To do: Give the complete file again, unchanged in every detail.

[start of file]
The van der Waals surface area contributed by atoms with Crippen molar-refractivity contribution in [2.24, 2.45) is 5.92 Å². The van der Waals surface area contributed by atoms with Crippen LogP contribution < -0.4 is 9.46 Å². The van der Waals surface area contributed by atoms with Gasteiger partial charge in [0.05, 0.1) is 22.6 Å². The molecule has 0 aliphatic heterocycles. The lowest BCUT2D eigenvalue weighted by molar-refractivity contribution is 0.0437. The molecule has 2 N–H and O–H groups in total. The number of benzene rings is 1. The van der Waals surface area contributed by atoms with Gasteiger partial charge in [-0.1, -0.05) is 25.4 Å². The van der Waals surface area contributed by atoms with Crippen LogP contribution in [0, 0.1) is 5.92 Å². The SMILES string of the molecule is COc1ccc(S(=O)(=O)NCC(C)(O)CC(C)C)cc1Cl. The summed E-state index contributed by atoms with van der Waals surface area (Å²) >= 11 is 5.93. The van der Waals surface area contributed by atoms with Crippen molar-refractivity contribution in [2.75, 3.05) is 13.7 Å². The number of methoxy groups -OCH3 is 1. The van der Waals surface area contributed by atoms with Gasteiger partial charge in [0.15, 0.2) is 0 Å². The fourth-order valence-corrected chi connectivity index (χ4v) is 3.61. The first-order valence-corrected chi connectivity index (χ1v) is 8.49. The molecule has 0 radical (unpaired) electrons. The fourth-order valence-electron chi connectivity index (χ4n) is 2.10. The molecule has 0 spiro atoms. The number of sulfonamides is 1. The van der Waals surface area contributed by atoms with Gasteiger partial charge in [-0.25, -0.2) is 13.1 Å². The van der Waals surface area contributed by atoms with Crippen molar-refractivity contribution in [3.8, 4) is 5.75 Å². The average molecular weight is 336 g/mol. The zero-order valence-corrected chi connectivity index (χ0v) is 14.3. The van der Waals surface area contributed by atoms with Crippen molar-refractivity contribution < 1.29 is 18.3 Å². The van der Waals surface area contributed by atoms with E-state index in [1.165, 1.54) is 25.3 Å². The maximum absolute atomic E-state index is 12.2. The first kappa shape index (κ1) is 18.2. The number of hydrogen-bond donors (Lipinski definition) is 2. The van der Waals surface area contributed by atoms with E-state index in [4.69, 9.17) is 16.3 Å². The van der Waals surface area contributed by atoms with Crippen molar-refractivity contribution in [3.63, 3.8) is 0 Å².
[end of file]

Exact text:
The van der Waals surface area contributed by atoms with Crippen molar-refractivity contribution in [2.24, 2.45) is 5.92 Å². The van der Waals surface area contributed by atoms with Crippen LogP contribution < -0.4 is 9.46 Å². The van der Waals surface area contributed by atoms with Gasteiger partial charge in [0.05, 0.1) is 22.6 Å². The molecule has 0 aliphatic heterocycles. The lowest BCUT2D eigenvalue weighted by molar-refractivity contribution is 0.0437. The molecule has 2 N–H and O–H groups in total. The number of benzene rings is 1. The van der Waals surface area contributed by atoms with Gasteiger partial charge in [-0.1, -0.05) is 25.4 Å². The van der Waals surface area contributed by atoms with Crippen LogP contribution in [0, 0.1) is 5.92 Å². The SMILES string of the molecule is COc1ccc(S(=O)(=O)NCC(C)(O)CC(C)C)cc1Cl. The summed E-state index contributed by atoms with van der Waals surface area (Å²) >= 11 is 5.93. The van der Waals surface area contributed by atoms with Crippen molar-refractivity contribution in [2.75, 3.05) is 13.7 Å². The number of methoxy groups -OCH3 is 1. The van der Waals surface area contributed by atoms with Gasteiger partial charge in [0.15, 0.2) is 0 Å². The fourth-order valence-corrected chi connectivity index (χ4v) is 3.61. The first-order valence-corrected chi connectivity index (χ1v) is 8.49. The molecule has 0 radical (unpaired) electrons. The fourth-order valence-electron chi connectivity index (χ4n) is 2.10. The molecule has 0 spiro atoms. The number of sulfonamides is 1. The van der Waals surface area contributed by atoms with Gasteiger partial charge in [-0.25, -0.2) is 13.1 Å². The van der Waals surface area contributed by atoms with Crippen molar-refractivity contribution in [3.8, 4) is 5.75 Å². The average molecular weight is 336 g/mol. The zero-order valence-corrected chi connectivity index (χ0v) is 14.3. The van der Waals surface area contributed by atoms with Crippen molar-refractivity contribution < 1.29 is 18.3 Å². The van der Waals surface area contributed by atoms with E-state index in [1.165, 1.54) is 25.3 Å². The maximum absolute atomic E-state index is 12.2. The first kappa shape index (κ1) is 18.2. The number of hydrogen-bond donors (Lipinski definition) is 2. The van der Waals surface area contributed by atoms with E-state index in [4.69, 9.17) is 16.3 Å². The van der Waals surface area contributed by atoms with Crippen molar-refractivity contribution in [3.63, 3.8) is 0 Å².